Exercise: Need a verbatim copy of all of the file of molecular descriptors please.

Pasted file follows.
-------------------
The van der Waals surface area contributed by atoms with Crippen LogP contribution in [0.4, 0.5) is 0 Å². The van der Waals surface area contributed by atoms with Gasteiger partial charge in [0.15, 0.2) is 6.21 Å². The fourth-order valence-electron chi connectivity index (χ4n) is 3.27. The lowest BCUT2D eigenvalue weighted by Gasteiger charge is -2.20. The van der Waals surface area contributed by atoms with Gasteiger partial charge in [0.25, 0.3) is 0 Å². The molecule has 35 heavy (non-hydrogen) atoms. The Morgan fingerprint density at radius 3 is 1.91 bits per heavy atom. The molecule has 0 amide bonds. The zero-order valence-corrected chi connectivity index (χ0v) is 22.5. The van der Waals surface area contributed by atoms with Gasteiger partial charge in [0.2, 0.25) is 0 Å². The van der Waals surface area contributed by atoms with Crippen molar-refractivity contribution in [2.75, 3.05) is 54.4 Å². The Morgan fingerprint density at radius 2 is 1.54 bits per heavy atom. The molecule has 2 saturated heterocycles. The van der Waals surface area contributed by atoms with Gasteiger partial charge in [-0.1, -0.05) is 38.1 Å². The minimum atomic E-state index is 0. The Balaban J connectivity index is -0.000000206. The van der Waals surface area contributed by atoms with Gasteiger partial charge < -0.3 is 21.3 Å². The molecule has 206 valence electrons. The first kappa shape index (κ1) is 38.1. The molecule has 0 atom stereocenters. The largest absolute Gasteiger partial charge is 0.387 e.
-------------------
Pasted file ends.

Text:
The van der Waals surface area contributed by atoms with Crippen LogP contribution in [0.4, 0.5) is 0 Å². The van der Waals surface area contributed by atoms with Gasteiger partial charge in [0.15, 0.2) is 6.21 Å². The fourth-order valence-electron chi connectivity index (χ4n) is 3.27. The lowest BCUT2D eigenvalue weighted by Gasteiger charge is -2.20. The van der Waals surface area contributed by atoms with Gasteiger partial charge in [0.25, 0.3) is 0 Å². The molecule has 35 heavy (non-hydrogen) atoms. The Morgan fingerprint density at radius 3 is 1.91 bits per heavy atom. The molecule has 0 amide bonds. The zero-order valence-corrected chi connectivity index (χ0v) is 22.5. The van der Waals surface area contributed by atoms with Gasteiger partial charge in [0.2, 0.25) is 0 Å². The van der Waals surface area contributed by atoms with Crippen molar-refractivity contribution in [2.75, 3.05) is 54.4 Å². The Morgan fingerprint density at radius 2 is 1.54 bits per heavy atom. The molecule has 2 saturated heterocycles. The van der Waals surface area contributed by atoms with Gasteiger partial charge in [-0.1, -0.05) is 38.1 Å². The minimum atomic E-state index is 0. The Balaban J connectivity index is -0.000000206. The van der Waals surface area contributed by atoms with Gasteiger partial charge < -0.3 is 21.3 Å². The molecule has 206 valence electrons. The first kappa shape index (κ1) is 38.1. The molecule has 0 atom stereocenters. The largest absolute Gasteiger partial charge is 0.387 e.